Prescription meds an issue at open houses

Prescription meds an issue at open houses


Story by Lily Leung

Wednesday, January 16, 2013

Before an open house, a real estate agent’s to-do list may include a thorough cleaning of the home, clutter removal and stowing valuables in a safe.

But rarely do agents think about advising sellers to stow away prescription medications in a secure place and out of the hands of potential pill pilferers, say officials from two health education non-profit groups in San Diego County.

The North Inland Community Prevention Program and the H.O.P.E. Foundation are trying to stop a disturbing trend: Young adults posing as couples are visiting open houses with a scheme. One person distracts the real estate agent and the other rummages through medicine cabinets for pills, everything from painkiller OxyContin to ADHD drug Ritalin.

Deaths related to OxyContin alone have risen in recent years. The San Diego County coroner’s office recorded 17 between 2004 and 2006. They rose to 53 between 2008 and 20009, or 211 percent, based on numbers from county officials. Areas where the rate of OxyContin-related use is higher include Poway, Rancho Bernardo, Torrey Pines and Tierrasanta.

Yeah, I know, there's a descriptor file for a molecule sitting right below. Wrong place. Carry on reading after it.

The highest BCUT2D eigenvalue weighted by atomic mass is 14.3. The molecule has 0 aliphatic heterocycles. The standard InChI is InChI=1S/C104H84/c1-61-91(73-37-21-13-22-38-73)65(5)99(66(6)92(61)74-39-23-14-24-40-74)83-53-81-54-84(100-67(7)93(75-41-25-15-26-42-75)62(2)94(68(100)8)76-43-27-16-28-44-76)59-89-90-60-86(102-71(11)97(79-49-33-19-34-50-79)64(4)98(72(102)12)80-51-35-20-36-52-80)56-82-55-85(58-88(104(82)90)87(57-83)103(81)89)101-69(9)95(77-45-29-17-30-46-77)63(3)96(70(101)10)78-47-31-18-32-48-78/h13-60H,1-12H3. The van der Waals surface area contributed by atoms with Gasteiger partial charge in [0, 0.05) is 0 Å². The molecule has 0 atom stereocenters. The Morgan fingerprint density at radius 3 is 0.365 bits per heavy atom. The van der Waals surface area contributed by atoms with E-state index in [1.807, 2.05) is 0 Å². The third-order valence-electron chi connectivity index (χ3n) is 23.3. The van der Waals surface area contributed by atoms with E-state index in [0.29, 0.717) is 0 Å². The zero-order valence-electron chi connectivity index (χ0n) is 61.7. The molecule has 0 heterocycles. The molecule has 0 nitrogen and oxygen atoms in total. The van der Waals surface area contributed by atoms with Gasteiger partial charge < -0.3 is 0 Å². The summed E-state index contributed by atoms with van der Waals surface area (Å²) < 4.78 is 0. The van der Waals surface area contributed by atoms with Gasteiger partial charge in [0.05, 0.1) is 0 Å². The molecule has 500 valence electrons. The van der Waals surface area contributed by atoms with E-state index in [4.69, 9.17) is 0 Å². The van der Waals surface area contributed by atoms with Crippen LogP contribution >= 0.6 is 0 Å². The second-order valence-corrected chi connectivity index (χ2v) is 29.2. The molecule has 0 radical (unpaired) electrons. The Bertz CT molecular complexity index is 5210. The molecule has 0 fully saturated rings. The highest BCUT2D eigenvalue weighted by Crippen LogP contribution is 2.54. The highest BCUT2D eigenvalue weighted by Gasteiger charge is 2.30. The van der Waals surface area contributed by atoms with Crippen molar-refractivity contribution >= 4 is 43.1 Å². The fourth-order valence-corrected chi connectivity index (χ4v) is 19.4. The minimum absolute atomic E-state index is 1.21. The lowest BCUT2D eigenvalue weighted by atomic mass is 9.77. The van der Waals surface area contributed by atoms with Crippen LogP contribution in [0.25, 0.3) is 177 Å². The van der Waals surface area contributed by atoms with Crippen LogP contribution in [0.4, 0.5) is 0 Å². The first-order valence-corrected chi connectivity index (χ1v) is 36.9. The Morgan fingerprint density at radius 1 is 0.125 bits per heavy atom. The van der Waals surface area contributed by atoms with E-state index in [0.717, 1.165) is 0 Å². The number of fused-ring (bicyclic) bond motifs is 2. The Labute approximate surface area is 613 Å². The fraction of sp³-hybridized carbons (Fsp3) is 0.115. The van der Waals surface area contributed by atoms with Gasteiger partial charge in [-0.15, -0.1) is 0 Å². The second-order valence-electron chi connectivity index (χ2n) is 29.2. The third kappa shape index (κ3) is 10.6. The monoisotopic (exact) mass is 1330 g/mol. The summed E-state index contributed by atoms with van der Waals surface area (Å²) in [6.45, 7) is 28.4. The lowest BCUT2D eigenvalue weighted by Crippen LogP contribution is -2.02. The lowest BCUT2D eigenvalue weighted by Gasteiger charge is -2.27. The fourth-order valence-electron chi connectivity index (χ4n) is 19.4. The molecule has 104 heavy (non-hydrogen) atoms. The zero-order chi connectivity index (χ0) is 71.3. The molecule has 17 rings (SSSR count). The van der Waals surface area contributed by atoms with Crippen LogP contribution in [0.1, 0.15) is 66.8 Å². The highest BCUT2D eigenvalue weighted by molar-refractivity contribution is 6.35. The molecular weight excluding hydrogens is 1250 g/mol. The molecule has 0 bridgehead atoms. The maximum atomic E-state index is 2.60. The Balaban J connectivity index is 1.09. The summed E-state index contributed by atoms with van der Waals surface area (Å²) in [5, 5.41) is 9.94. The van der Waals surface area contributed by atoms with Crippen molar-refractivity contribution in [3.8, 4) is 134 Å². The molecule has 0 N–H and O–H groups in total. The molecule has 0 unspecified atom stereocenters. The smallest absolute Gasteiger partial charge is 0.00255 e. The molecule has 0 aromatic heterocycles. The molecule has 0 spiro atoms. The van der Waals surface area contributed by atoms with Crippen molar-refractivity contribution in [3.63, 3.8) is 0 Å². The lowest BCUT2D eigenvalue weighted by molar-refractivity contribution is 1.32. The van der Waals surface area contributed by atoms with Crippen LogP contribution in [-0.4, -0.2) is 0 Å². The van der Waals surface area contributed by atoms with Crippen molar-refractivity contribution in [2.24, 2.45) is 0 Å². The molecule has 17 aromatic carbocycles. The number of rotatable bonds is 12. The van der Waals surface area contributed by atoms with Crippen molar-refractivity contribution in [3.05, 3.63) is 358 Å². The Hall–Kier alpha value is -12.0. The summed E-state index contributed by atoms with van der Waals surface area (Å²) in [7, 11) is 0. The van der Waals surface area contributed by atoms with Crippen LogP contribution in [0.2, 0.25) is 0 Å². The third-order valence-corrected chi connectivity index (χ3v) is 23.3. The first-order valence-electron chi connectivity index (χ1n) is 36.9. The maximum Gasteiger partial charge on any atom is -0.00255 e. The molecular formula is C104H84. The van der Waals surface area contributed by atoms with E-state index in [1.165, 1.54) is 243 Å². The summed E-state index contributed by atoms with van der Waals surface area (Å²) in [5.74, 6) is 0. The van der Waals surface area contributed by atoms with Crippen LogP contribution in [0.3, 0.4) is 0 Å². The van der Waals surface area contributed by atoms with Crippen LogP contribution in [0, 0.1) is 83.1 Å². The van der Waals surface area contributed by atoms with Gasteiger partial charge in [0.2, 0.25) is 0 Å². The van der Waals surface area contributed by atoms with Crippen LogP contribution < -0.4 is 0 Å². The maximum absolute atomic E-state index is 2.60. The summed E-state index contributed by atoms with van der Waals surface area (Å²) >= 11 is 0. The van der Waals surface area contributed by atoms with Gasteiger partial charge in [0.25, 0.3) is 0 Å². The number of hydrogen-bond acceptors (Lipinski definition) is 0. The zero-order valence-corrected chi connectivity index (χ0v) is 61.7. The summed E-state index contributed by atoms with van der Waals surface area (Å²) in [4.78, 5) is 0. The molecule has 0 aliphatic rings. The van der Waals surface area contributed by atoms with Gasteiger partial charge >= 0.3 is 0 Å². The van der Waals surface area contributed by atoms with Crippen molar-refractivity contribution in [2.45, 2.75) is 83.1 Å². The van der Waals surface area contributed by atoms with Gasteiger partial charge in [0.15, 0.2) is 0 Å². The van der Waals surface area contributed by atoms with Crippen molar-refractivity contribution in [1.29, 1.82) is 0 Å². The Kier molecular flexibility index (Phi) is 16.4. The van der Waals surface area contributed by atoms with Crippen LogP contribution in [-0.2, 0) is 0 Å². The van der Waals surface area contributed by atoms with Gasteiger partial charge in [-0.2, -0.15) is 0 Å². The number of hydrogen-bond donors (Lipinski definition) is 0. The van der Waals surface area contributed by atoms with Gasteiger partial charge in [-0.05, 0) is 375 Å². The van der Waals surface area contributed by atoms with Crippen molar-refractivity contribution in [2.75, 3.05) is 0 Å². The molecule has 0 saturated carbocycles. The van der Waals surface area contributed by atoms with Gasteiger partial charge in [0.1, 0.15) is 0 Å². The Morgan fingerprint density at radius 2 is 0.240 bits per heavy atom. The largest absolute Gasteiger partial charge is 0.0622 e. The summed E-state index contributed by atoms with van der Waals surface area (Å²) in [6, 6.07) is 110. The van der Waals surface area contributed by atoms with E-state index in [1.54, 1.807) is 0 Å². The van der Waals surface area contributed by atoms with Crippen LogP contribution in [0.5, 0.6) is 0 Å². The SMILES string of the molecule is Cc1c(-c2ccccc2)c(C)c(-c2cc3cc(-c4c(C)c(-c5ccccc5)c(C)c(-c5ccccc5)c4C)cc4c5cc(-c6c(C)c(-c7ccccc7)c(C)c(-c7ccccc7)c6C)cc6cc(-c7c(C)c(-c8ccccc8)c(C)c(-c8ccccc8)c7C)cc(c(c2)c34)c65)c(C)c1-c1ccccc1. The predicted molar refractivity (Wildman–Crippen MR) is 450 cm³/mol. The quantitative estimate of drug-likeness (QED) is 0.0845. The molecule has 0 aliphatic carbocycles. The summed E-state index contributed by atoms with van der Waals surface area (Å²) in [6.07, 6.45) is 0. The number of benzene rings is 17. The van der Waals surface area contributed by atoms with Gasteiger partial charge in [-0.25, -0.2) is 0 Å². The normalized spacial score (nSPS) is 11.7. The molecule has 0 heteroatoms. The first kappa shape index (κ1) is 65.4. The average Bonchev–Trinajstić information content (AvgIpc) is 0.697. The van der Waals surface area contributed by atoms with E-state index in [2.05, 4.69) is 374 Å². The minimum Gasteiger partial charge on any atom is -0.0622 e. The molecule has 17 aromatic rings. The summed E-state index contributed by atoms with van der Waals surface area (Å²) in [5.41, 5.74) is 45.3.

The misconception among teenagers and young adults is that taking prescribed drugs is safer than taking illicit drugs, said Celeste Young, program manager of the North Inland Community Prevention Program. Once in hand, the pills are either ingested or sold for $60 to $80 a pill.

Young adults are turning to open houses because it’s “much easier than bringing them (pills) over the border or purchasing them over the Internet,” Young said.

The two local non-profits and Rancho Bernardo-based company Oakwood Escrow recently handed out 200 zippered plastic bags to North County real estate professionals to encourage them to stash away prescription medications at home listings before showing them to would-be buyers.

Real estate agent Lori Shannon, who attended one of the presentations, said she had never thought about advising her clients to remove prescription pills from open houses. She will now.

“It’s a shame that we have to think about things like that,” said Shannon, owner of San Diego Legal and Real Estate Services in Rancho Bernardo. “Being a parent of a teenager, (you realize) drugs are everywhere. … Even if the homeowner does not take advantage of it, you’ll feel better to have reminded them.”

Real estate agents who may encounter pill thieves at listings are encouraged to report the incidents to police, said Young, with the North Inland Community Prevention Program.

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